|The Salvation Army Industrial Home Building appears to be one building from the exterior; however, the building's south half was constructed in 1893 and this structure was then added on to and remodeled in 1930 by architect Frederick Manson White, giving it the appearance it has today. The delineation between the two buildings can be distinguished by the arched storefronts on the southern half of the ground floor, whereas the openings on the newer, north half of the building are flat.
The building is three stories in height, except for an attached garage accessed on SE Ash Street, which is one story. The building is clad in brown brick. The ground floor features commercial storefronts, some of which have been bricked in on the north half. The second floor features two types of windows-six bays of large plate glass windows with steel frames that are original and two bays of contemporary aluminum casement windows. These casement windows were inserted into the original wood frames, which are in good condition. The original wood transoms are also extant above the aluminum units and are in good condition, though the glass has been painted.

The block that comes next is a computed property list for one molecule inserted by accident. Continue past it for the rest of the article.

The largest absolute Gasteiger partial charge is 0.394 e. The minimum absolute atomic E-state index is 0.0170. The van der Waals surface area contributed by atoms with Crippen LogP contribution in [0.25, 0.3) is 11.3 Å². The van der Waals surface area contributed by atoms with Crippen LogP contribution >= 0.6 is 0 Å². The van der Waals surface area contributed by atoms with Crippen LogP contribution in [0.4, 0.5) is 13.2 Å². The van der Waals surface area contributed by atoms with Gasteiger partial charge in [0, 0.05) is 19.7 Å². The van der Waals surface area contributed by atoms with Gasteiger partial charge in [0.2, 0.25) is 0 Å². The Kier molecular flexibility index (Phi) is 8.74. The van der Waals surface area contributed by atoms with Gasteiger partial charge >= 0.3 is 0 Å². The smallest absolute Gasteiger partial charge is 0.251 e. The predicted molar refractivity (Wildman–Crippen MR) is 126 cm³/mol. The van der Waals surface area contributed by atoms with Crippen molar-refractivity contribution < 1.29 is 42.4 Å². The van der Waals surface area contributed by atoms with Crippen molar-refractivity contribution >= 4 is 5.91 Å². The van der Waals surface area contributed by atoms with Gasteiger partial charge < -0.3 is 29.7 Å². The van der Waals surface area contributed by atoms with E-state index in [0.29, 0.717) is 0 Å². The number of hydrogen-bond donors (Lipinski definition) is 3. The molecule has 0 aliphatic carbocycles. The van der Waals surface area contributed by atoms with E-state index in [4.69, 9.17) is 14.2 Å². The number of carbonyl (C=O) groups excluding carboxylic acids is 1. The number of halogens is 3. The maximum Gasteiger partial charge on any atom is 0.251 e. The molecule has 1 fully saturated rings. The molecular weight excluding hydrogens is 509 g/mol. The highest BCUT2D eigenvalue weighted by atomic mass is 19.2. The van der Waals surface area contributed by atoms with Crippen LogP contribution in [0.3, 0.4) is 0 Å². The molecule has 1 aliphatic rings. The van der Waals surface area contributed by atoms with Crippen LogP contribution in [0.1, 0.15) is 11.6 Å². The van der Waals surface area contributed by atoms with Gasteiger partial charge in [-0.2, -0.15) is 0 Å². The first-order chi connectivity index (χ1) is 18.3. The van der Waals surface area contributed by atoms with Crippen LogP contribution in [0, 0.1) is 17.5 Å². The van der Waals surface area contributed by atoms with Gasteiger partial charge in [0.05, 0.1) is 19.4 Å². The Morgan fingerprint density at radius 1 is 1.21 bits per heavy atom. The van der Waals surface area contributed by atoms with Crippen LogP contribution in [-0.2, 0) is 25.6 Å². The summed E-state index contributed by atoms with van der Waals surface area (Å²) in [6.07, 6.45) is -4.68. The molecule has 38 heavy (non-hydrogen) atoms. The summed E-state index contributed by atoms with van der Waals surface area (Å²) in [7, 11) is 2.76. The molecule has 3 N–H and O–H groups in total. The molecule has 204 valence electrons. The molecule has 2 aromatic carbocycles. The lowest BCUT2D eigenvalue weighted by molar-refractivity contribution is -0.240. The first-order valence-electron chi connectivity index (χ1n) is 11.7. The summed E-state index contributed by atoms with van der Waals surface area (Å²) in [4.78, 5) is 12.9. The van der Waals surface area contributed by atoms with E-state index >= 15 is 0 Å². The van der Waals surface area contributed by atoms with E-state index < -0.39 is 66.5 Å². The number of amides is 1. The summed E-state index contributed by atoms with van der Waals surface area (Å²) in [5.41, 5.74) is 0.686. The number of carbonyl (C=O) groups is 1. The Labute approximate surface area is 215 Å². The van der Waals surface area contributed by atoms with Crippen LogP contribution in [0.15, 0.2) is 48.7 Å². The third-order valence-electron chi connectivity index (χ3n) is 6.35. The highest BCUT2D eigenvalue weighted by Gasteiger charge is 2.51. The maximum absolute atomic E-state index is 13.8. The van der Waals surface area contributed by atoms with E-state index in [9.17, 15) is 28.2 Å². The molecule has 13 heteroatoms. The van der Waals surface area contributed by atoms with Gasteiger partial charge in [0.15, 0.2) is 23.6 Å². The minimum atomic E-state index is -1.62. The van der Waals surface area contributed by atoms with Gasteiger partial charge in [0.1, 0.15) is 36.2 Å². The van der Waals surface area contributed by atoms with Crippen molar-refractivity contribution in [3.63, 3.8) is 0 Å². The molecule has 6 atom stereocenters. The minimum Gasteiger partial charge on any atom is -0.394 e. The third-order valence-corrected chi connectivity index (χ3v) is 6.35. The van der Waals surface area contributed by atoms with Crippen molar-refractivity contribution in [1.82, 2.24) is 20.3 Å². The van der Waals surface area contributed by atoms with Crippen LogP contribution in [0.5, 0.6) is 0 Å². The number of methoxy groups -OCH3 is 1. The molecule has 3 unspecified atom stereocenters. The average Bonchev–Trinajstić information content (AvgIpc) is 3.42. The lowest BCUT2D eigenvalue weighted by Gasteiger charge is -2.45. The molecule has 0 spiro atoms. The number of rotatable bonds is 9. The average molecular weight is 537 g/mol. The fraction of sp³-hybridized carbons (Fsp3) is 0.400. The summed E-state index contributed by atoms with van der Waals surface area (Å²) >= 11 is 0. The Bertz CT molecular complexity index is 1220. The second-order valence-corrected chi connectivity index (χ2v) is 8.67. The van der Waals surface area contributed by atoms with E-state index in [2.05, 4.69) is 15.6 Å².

The third floor windows have also been replaced with the same aluminum casement windows. However, they appear to have the same general proportions and operability as the original windows. Again, the wood frames and transoms are intact. These top-floor windows are embellished with label moldings.
A sill course is located between the second and thrid floors, with a large decorative cornice above the thrid floor. There are cast stone Salvation Army emblems above the entrances on SE Ash and SE MLK. The building featrues a parapet and flat roof.
The adjacent parking lot to the south is also associated with the property. The building on this lot was demolished in the 1970s.
Overall, the Industrial Home Building is in good condition. It has lost some exterior integrity with the infill of some storefronts and replacement windows; however, the overall historic character of the building and the intent of the 1930 design are still very clear.